Vocabulary Parade

At our school, kids love having a vocabulary parade. Students choose a word to depict through costume and they stage an actual parade to showcase their words. You can set parameters for the words by using, for example, only words with multiple meanings or words dealing with a certain period in history. Each child wears a costume depicting his or her word and poster board sign with definitions, part of speech, or other ways to describe the word. Our school has done this parade for several years and it has made learning new words a memorable experience.

These are just a few of the ways I’ve used to stretch students’ vocabulary. These fun and engaging activities help students of all learning styles and academic levels. Building students’ vocabulary improves their reading comprehension by broadening their conceptual and background knowledge. Strong vocabulary development can level the playing field for students, regardless of their background. Devoting the time and effort in helping students learn new words is a wise investment in the success of our students in school and life.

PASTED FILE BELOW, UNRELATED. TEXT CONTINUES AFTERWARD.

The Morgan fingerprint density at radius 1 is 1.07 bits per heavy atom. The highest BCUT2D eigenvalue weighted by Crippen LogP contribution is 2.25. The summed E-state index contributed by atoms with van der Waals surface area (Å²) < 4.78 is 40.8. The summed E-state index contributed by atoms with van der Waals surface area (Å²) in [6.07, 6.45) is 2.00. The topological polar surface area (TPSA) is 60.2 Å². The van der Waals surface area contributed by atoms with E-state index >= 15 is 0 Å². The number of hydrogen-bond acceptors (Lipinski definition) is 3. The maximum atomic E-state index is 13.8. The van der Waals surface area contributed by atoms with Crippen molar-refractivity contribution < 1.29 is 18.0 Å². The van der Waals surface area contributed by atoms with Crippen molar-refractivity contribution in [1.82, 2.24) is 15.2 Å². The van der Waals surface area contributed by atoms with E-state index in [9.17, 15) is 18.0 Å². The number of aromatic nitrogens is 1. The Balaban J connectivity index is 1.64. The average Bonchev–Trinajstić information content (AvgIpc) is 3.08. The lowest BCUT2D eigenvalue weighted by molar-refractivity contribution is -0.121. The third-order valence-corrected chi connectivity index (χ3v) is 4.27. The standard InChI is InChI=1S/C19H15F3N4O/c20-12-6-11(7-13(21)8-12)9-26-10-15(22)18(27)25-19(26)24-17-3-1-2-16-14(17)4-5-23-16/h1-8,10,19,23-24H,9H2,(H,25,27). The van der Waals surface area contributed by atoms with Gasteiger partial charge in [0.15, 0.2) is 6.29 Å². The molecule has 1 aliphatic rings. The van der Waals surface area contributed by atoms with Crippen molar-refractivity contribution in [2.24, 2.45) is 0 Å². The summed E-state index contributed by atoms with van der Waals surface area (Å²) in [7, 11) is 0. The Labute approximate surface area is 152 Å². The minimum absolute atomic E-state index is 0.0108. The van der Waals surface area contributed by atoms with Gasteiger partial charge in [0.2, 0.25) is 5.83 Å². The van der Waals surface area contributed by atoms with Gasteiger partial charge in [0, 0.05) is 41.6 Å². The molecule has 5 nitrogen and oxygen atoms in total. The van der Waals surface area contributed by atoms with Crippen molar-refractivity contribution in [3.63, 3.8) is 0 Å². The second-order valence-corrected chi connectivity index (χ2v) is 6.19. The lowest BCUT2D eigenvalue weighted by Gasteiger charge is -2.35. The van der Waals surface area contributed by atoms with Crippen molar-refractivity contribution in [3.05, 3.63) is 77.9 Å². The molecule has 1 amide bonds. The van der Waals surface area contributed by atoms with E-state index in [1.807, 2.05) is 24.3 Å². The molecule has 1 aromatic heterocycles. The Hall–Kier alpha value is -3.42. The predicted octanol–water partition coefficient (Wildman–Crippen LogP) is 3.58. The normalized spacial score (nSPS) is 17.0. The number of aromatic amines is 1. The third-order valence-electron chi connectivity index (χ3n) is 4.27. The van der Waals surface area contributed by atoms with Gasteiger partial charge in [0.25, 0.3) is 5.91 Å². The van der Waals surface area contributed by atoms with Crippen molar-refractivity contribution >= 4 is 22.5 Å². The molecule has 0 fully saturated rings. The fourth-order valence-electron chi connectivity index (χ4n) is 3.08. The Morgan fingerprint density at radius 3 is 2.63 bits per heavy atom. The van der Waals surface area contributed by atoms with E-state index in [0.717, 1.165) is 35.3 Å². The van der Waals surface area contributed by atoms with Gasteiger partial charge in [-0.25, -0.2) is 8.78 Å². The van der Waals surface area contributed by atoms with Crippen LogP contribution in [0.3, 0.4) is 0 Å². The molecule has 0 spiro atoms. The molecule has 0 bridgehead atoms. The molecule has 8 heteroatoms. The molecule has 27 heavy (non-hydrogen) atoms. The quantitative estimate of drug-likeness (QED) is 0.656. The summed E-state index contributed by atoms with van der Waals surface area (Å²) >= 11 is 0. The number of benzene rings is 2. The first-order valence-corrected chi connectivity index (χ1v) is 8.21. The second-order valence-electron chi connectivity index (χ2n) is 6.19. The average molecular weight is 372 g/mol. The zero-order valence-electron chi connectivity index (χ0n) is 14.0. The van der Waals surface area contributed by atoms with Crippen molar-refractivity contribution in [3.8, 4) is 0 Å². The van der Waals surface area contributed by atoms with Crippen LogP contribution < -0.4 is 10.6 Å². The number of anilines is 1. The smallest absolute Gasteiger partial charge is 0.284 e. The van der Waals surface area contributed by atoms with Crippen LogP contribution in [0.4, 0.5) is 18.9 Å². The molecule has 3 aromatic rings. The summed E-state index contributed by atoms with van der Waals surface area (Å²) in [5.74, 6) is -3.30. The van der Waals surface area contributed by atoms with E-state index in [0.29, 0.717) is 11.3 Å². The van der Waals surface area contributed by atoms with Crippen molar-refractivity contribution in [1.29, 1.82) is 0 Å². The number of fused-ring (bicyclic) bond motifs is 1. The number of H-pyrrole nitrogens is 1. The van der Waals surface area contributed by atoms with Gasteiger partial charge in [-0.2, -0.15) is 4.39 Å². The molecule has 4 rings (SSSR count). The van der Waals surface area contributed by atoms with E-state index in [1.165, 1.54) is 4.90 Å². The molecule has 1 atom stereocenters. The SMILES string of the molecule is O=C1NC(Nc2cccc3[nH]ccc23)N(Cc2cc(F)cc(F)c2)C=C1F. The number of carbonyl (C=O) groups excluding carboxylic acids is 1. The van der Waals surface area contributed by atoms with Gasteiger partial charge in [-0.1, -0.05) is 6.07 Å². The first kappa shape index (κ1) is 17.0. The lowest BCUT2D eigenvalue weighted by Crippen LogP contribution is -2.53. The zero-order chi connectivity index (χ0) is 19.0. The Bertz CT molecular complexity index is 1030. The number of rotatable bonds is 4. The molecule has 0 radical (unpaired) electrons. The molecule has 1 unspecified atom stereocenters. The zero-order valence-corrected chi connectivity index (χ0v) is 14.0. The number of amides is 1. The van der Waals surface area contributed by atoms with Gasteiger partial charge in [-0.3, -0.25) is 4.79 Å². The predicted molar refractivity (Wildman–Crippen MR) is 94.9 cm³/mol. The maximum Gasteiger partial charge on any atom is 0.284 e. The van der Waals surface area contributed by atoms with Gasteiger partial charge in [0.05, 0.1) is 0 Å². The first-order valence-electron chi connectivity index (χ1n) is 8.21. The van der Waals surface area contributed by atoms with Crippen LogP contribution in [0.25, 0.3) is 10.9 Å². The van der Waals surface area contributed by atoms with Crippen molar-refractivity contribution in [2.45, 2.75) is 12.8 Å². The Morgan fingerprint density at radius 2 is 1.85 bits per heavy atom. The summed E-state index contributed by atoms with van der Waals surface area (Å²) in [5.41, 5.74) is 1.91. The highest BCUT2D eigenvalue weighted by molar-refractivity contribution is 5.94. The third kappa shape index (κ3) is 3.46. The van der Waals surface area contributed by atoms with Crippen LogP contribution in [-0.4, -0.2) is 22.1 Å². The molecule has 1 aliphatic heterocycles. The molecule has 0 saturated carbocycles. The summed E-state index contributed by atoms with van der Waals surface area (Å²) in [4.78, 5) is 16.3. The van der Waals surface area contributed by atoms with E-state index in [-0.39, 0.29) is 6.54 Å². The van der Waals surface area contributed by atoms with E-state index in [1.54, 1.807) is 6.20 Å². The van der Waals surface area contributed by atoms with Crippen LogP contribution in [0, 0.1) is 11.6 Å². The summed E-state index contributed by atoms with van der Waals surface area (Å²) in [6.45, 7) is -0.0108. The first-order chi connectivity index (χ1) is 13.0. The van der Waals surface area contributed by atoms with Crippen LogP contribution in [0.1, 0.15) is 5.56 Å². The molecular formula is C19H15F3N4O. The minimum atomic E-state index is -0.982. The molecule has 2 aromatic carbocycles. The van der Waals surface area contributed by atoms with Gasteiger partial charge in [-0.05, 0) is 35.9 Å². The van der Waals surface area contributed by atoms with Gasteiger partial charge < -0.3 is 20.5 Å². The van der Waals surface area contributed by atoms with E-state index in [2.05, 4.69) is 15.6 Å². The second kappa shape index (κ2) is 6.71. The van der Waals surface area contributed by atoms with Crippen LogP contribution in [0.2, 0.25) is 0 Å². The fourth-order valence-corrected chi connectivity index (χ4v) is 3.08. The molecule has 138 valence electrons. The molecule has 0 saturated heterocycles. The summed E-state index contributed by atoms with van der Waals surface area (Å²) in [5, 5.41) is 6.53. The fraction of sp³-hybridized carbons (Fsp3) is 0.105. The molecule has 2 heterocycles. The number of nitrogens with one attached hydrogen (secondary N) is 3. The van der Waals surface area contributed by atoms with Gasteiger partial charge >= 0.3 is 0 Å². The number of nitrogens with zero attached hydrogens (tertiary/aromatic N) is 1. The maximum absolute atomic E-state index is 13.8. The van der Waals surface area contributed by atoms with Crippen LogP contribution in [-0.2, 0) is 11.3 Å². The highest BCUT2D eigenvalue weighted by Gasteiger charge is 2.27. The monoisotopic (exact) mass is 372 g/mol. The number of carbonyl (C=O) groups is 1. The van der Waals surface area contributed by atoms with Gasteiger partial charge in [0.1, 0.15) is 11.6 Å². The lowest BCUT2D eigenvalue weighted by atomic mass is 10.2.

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About the Author

Antonia A. Gilbert is an educator in the Birmingham City Schools in Alabama. She was a third grade teacher for ten years at Central Park Elementary School and has served as the school’s K-5 reading coach for the past six years. She created the school’s Literacy Team, which plans innovative and motivating activities for over six hundred students each year. She is a national board certified teacher and has served as a candidate support provider for other teachers pursuing national board certification for ten years.